Learning From The 1918 Influenza Pandemic: Day 10

From Boston, 1918

Among the vast reality of Day 10 come these two moments on the same day from nearly the same place in Massachusetts.

In Cambridge, Massachusetts a telegraph operator tapped out a message. Seconds later, the transmission sped like a flash to South Dakota where another telegraph operator recorded the signals and wrote a note. Within an hour or so, Mrs. Arthur Neilson of Hot Springs, South Dakota reads the words that today change her life forever: her brother, serving in the US military, is dead after only 72 hours of sickness from “the new disease Spanish flu.”

Just miles away in Boston, Massachusetts, the director of the Health and Sanitation Section of the Emergency Fleet Corporation, Lt. Col. Philip Doane, today speaks loudly and with authority, as a person who knows more than other people. “It would be quite easy for one of these German agents,” Doane declares, “to turn loose influenza germs in a theater or some other place where large numbers of persons are assembled.”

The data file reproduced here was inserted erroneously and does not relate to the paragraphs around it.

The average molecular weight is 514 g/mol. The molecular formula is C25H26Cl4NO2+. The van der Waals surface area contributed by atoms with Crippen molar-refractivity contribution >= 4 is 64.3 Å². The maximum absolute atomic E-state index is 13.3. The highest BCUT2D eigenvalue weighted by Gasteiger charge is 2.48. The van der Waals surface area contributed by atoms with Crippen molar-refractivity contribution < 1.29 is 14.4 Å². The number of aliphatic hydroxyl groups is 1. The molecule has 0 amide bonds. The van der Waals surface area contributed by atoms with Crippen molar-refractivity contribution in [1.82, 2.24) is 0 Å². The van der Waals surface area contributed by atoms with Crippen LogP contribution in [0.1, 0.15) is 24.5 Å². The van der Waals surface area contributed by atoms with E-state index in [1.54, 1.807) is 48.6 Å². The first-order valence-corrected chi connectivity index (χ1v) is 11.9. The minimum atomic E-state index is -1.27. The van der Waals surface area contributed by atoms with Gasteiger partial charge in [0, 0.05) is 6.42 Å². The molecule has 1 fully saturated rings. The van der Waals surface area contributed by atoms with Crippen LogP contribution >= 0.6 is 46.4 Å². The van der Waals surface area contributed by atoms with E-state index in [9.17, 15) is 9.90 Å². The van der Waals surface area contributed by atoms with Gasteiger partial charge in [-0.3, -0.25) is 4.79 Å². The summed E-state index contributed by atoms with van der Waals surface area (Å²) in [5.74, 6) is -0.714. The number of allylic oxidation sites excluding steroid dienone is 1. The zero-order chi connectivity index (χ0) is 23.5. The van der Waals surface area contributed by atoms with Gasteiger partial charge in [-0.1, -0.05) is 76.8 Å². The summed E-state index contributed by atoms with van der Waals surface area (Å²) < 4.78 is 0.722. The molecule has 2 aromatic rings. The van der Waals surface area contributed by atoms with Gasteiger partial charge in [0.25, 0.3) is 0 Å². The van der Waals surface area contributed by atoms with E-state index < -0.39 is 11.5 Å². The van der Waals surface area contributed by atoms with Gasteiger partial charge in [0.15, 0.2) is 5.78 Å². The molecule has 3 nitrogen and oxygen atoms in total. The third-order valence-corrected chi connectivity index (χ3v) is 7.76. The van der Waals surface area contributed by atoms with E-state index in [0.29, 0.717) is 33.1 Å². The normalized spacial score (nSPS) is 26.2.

Between and beyond the Great Plains and the Eastern Seabord are countless locations newly darkened by the deadly shadow of influenza—to name a few—4000 under quarantine at a Great Lakes Aviation Center; 500 sick in military camp in Richmond, Virgina; 19 medical personnel newly sick at a Philadelphia hospital; first cases in Dover, New Hampshire, Bremerton port in Washington; and scores more of villages and towns and cities.

A thought for you on Day 10, March 22, 2020, ten days after President Trump declares Covid-19 a national emergency—a couple of days/entries ago, you and I saw that the event will collide with the major issue or trend already on the ground. In 1918 influenza collides with the World War; we know that. But now we’re seeing something a little different and new—the collision isn’t simply a general thing, at any given moment it has a specific point, a precise detail, and (possibly yes, possibly no) the appearance of a factually based judgment from “someone in the know.” As such it has a power and potential all its own. And as such, you and I bear an additional burden of needing to be careful, needing to be discerning, in whether or not we accept it as true. Discernment—it’s never easy in the best of times and it’s endlessly more complicated and most vital in the worst of times.

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Comments

  1. Wow. Great chat. What a comment from the guy in Massachusetts! Can we call it HUMAN error?

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